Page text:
Not all termites live in underground colonies. Drywood termites live inside wood and do not make contact with soil. They get the moisture they need to live from humid air. For this reason, drywood termites are most common along humid, coastal areas of South Carolina. Due to their hidden nature, they may be in a structure or piece of furniture for a long time before they are detected.
Drywood termite colonies are much smaller than subterranean termite colonies. A mature colony may only have a few hundred to a few thousand members. It usually takes many years for a colony to have swarmers, the winged form of termites that are future kings and queens of new colonies. Swarmers leave the nest and are the stage of drywood termites that homeowners see most often. If conditions are favorable, a male and female swarmer, the king and queen, will begin a colony in a crack or other opening in wood.
Drywood termite colonies develop slowly. After two years, there may be less than 50 workers, the stage that eats wood, and one soldier, the stage that protects the colony. Swarmers are usually not produced until four years or later.
Infestations are usually confined to a small area and may be found in structural wood, trim, hardwood floors, furniture, or other wood items. These termites can re-infest after producing swarmers, so older structures are more likely to have multiple infestations than newer ones. Unlike subterranean termites, drywood termites eat both across and with the grain of the wood, making clean and smooth galleries. Drywood termites form their galleries up to the surface of the wood, leaving only a thin layer intact.
Drywood termite colonies are sometimes noticed when their droppings or fecal pellets are found around the infested site. These termites make small, temporary openings, “kick-out” holes, from which they push out fecal material. The holes are later resealed. Fecal pellets are about 1/16" long. They may be black, cream colored or a combination, giving them a “salt and pepper” appearance. Fecal pellets are often found in piles like tiny stones. Each tiny pellet has six dented sides but this can only be seen using a magnifying lens.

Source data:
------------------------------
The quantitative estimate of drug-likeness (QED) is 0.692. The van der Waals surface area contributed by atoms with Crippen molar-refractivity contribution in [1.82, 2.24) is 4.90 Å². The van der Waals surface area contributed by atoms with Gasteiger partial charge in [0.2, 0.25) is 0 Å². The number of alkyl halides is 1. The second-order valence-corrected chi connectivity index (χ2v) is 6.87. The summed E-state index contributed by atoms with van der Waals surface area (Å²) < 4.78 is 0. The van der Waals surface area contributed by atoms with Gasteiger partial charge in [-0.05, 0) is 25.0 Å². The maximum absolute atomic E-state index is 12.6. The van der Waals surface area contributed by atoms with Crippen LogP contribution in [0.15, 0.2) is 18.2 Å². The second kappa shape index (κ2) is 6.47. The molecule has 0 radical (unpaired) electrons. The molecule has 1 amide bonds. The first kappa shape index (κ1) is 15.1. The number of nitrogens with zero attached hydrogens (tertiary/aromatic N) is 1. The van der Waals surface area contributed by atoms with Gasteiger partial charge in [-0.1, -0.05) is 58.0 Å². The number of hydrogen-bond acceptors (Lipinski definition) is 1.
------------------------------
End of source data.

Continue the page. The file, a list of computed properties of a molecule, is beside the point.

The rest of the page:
Three kinds of drywood termites are found in South Carolina - the powderpost or furniture termite, the Southeastern drywood termite, and one with no common name, called Kalotermes approximatus (Snyder). The Southeastern drywood termite is the most common species. While there are slight differences in the types of situations in which each of these termites are found, the considerations for control are similar.
The starting point for control is a thorough inspection to determine the extent of the infestation. Often this is best accomplished by a pest management professional. Infestations are often localized and treatment can be limited to those areas. One of the best ways to control a localized infestation is to remove it. For example if an infestation is confined to a door, trim, or piece of furniture, the best course of action would be to remove and destroy the infested wood. If removal is not practical, a localized insecticide treatment may be done by one of two methods. An insecticide can be injected as a dust or liquid formulation into the termite galleries using a drill-and-treat method or applied as a liquid to the surface of the wood. With the later technique, termites would not be eliminated until they moved close to the wood surface where they would contact the insecticide. Proper preparation and application using these techniques are critical. These treatment methods can be done best by a professional.
Freezing temperatures can kill drywood termites, especially in small furniture. If you have access to a large freezer, you might want to consider this control option. Wood subjected to freezing should be wrapped in plastic. Freeze the item for about two weeks. After removing it from the freezer, leave the item wrapped until it reaches room temperature. This protects the wood from water marks due to condensation as the item warms. Also, handle the item carefully since glue joints are very fragile when frozen. Some pest management professionals may also have a chamber where furniture or other small wooden items can be fumigated.
In situations where spot treatments have failed or in serious infestations where the drywood termite infestation is extensive, whole-structure fumigation may be the best control option. Whole-structure fumigation involves placing a tent over the structure, sealing it tightly, and pumping a gaseous insecticide into it. Fumigation is a very complex and dangerous process. It requires knowledge, skill, and time to complete properly. It is an expensive treatment method, and can only be done by a licensed pest control operator. There are variations on fumigation involving heat or cold treatments. However, most of these techniques are controversial and are not currently available in South Carolina.